Our History

A country retreat
turned urban oasis

Back in 1919, the Rogers Park neighborhood of Chicago didn’t yet exist. Instead, the Touhy and Rogers families were developing the area under the name Birchwood Beach Estates and marketing the lots as a “country club beach style getaway.”

It was there that architect Edgar M. Newman, who had worked for a number of a years for the well-known Chicago architecture firm Adler & Sullivan, built what we now called the Lang House. Another Adler & Sullivan alum, Frank Lloyd Wright, had built his Emil Bach House next door just four years earlier, and Wright’s Prairie School style no doubt influenced many of the touches seen throughout the Foursquare mansion, including its exquisite stained-glass windows.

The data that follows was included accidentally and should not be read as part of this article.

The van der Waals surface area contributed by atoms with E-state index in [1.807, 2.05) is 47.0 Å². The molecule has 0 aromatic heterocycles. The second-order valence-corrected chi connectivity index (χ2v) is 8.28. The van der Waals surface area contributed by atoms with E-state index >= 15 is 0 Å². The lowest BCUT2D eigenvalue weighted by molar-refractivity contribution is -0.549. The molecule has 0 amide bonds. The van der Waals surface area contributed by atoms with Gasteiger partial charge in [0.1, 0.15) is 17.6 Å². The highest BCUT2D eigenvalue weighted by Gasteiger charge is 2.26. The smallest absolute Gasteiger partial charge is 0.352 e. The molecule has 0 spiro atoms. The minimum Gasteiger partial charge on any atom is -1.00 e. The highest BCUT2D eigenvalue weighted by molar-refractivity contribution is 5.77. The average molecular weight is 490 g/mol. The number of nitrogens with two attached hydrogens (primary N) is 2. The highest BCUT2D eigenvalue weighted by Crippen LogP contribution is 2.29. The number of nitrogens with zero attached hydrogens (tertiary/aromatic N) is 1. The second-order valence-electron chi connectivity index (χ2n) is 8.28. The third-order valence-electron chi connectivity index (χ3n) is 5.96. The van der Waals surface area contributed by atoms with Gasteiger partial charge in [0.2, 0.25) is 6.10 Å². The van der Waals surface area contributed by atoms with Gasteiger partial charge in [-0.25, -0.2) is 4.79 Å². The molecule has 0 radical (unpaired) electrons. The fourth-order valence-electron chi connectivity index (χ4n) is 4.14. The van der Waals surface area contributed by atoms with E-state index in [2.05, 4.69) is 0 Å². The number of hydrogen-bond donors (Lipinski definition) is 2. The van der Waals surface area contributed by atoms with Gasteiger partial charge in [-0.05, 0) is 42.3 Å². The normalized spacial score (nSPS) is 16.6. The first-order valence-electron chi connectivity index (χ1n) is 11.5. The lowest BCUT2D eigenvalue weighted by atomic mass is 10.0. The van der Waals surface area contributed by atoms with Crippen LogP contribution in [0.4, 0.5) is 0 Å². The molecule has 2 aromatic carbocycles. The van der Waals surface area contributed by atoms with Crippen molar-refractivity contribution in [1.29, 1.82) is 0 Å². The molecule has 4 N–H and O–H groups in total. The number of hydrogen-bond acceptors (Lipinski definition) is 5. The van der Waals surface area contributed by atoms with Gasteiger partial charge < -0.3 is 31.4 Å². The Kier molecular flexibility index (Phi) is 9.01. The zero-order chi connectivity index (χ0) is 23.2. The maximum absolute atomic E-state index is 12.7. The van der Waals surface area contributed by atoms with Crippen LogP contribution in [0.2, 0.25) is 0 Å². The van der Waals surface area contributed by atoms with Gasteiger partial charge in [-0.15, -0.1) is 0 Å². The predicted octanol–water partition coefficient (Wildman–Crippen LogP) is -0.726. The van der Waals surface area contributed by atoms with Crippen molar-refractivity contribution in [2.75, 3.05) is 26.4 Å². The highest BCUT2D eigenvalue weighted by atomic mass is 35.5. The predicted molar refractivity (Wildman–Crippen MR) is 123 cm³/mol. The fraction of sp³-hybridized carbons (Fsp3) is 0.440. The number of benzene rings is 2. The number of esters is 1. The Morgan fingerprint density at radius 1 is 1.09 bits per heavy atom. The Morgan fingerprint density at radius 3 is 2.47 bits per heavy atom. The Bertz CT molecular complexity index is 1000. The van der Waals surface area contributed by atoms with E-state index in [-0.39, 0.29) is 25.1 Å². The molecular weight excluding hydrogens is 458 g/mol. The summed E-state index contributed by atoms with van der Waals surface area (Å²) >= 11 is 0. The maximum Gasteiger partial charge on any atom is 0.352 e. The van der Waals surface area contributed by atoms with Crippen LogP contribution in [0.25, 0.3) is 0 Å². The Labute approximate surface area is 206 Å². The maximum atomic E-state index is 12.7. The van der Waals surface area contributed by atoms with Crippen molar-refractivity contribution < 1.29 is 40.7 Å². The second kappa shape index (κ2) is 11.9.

At the time the Lang family lived there, Lake Michigan was visible from the house before the surrounding area was built up. During World War II, Mundelein College used the mansion as a dormitory before the all-female Roman Catholic college merged with Loyola University Chicago. The basement also housed the budding operations of a local radio station.

What was once an escape from Chicago is now a gateway to the city. Still, though, Lang House provides a welcome refuge from the hustle and bustle, a place an entirely new generation is happy to call home.

 

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